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Police barriers for Griffith

By Dana Seetahal

 Since taking on the mantle of Minister of National Security, Gary Griffith has been extremely vocal about his intention to “fight” crime aggressively. His latest salvo, as quoted in the media, is his intention to “fire all those rogue police officers” and to “take very firm action” on the conduct of some abusive police officers. No doubt the minister would love to see the crime statistics dramatically reduced under his watch but it seems to me that he is confusing his role with that of the Commissioner of Police.

Under the Constitution, which was amended in 2006, the Commissioner of Police “has the complete power to manage the Police Service”.  He is also required to ensure that the human, financial and material resources available to the Police Service are used in an efficient and effective manner. To that end the Police Service was given its own budget in 2010. 

The power of the Police Commissioner is only circumscribed in specific instances by those of the Police Service Commission (PSC) in that the PSC exercises disciplinary control over the commissioner and the deputies; monitors their efficiency and effectiveness; and hears appeals from the decisions of the Commissioner in relation to promotion and disciplinary matters.

Otherwise it is the Police Commissioner who appoints persons to hold or act in an office in the Police Service (other than himself and the deputies), including the power to make appointments on promotion and to confirm appointments. Furthermore, it is he alone who has the power to transfer any police officer or remove from office or exercise disciplinary control over police officers, other than deputy commissioners.

Under our Constitution a commissioner of police has singularly more power than any other head of department or division and, while he may be chastised or corrected by the PSC or the courts, the Minister of National Security cannot take over any of his functions.


The Constitution at section 85 gives a minister general powers where he has been assigned responsibility for a department of government to “exercise general direction and control over that department”. This means that Minister Griffith may have power to recommend the passage of laws that affect the Police Service or make policy decisions, for example to upgrade the CSI capacity and develop a state of the art DNA unit, but he cannot manage the Police Service or  venture into its  day-to-day operations.

In that regard, therefore, the minister clearly has no power to “fire” any police officer, rogue or otherwise. That remains totally within the purview of the Commissioner of Police, subject to an appeal to the PSC or a challenge in court. Furthermore, he cannot take any action against abuses of authority by a police officer. Again, this disciplinary function belongs to the Commissioner and the PSC.

If a citizen has a problem with the police there is always the Police Complaints Authority (PCA) to be accessed. The PCA will/may investigate the matter and send its report or recommendation as the case may be to the commissioner or the Director of Public Prosecutions. 

In addition, if a disciplinary infraction is alleged against a police officer (other than the commissioner or a deputy, who are dealt with by the PSC) the commissioner may constitute a disciplinary tribunal to hear the charge and the tribunal can make a determination. Thereafter it is for the commissioner to act in the matter, whether it is to dismiss (fire) the officer or otherwise.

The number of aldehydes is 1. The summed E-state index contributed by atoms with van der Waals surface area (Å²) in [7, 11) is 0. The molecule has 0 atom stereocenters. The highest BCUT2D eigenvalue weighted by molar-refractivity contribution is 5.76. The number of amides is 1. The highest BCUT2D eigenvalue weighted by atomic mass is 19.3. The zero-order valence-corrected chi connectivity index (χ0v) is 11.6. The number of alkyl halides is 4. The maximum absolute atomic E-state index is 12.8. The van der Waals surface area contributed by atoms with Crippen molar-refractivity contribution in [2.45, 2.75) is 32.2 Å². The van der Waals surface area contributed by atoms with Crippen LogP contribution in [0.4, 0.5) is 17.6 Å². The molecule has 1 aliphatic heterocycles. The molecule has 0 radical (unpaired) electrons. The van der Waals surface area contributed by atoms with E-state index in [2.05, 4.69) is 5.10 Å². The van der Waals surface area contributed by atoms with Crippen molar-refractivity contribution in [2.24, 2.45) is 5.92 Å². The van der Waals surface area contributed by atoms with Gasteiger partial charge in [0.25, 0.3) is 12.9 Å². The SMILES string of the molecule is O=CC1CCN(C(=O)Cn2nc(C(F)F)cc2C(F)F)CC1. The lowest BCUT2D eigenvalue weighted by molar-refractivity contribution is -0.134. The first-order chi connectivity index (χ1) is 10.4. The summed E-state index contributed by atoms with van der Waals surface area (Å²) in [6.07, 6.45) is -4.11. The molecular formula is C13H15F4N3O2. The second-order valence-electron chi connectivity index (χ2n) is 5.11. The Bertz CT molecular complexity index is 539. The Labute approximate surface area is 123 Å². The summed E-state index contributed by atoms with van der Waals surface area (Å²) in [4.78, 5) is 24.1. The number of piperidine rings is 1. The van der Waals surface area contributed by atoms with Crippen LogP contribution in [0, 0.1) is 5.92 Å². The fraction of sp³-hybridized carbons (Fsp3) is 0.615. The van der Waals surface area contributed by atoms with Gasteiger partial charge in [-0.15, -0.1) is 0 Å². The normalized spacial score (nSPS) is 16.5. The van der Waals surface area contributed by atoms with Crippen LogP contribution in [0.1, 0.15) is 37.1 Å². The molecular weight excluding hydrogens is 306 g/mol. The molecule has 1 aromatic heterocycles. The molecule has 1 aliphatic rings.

It is all well and good for the minister to talk of implementing new policies to reduce crime, increase public confidence in the Police Service and modernise data collection. Once it is policy that he is referring to that is fine but he is out of his element entirely when he seeks to directly manage or command the Police Service.

To say, for instance, that an officer who told  an alleged suspect who sought to turn himself in to return to the police station another time should have been dismissed “one time” demonstrates total ignorance of not only industrial relations and natural justice but also of the very law that the minister should be upholding.

The Police Service regulations allow the commissioner to suspend someone with immediate effect but the person may only be dismissed after he has been charged for a disciplinary offence and given a hearing.

Another issue referred to by the minister is the problem of person or persons turning a blind eye and awarding “gang leaders” contracts. Mr Griffith asserts that under his watch this would be eliminated.

That is a bold statement for the minister to make. First of all, is there any proof that persons were awarded contracts and secondly, that they were gang leaders? If there is, should he not take this matter to Cabinet which has collective control of the Government and responsibility for its actions?

If any arm of the State is seeking to award palliative contracts to criminal elements it is a matter for the attention of the Government as a whole and not one minister, who is only there at the whim of the Prime Minister.


It is true that ministers in various administrations have been seen to be cosying up to reputed criminal elements and contracts for “security” and “construction” have been awarded to some shady figures.

Rather than one minister making bold assurances that he would stop it, one expects the Government as a whole or its leader, the Prime Minister, to effect and voice this policy of the Government. 

Minister Griffith may be well intentioned but he comes across as a talkative modern-day John Wayne who believes he has more powers that he in fact has. If he is to be of any value to the nation he must first grasp what the extent of his authority is and act in accordance with it.


• Dana S Seetahal is a former independent senator

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